EXCLUSIVE: An intelligence community review has re-affirmed that two classified emails were indeed “top secret” when they hit Hillary Clinton’s unsecured personal server despite a challenge to that designation by the State Department, according to two sources familiar with the review.
The sources described the dispute over whether the two emails were classified at the highest level as a “settled matter.”
The agencies that owned and originated that intelligence – the CIA and National Geospatial-Intelligence Agency or NGA – reviewed the emails to determine how they should be properly stored, as the State Department took issue with their highly classified nature. The subject matter of the messages is widely reported to be the movement of North Korean missiles and a drone strike. A top secret designation requires the highest level of security, and can include the use of an approved safe.
The sources, who were not authorized to speak on the record, told Fox News that while the emails were indeed “top secret” when they hit Clinton’s server, one of them remains “top secret” to this day — and must be handled at the highest security level. The second email is still considered classified but at the lower “secret” level because more information is publicly available about the event.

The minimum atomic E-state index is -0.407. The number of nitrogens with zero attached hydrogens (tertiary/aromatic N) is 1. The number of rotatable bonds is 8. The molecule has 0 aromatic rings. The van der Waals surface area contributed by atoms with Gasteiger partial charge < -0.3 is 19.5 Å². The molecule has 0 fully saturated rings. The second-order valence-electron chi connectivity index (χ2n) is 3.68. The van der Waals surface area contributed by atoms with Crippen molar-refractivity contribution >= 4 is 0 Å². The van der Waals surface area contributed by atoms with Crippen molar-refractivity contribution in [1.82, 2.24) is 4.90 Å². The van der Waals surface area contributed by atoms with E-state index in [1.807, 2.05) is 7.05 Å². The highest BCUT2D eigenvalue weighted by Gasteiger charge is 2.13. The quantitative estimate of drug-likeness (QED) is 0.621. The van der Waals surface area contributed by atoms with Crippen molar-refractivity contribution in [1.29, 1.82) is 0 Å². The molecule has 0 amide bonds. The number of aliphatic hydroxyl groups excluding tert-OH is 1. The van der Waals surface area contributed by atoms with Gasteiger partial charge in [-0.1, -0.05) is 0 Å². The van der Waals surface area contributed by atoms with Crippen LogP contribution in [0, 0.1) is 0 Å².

The findings have been transmitted to the State Department, which continues to challenge the intelligence community’s conclusions about the classification of all the emails. But the department has no authority to change the classification since it did not originate the information.
Earlier this month, Politico reported that the intelligence community was retreating from the “top secret” classification, a development that could have helped Clinton’s presidential campaign deflect allegations about mishandling classified material. Fox News can confirm it is true the handling of one email has changed since it was drafted and sent, but this change has no bearing on the “top secret” nature of the emails when first received on Clinton’s server. And this is what matters to the FBI probe.
October 9, 2018
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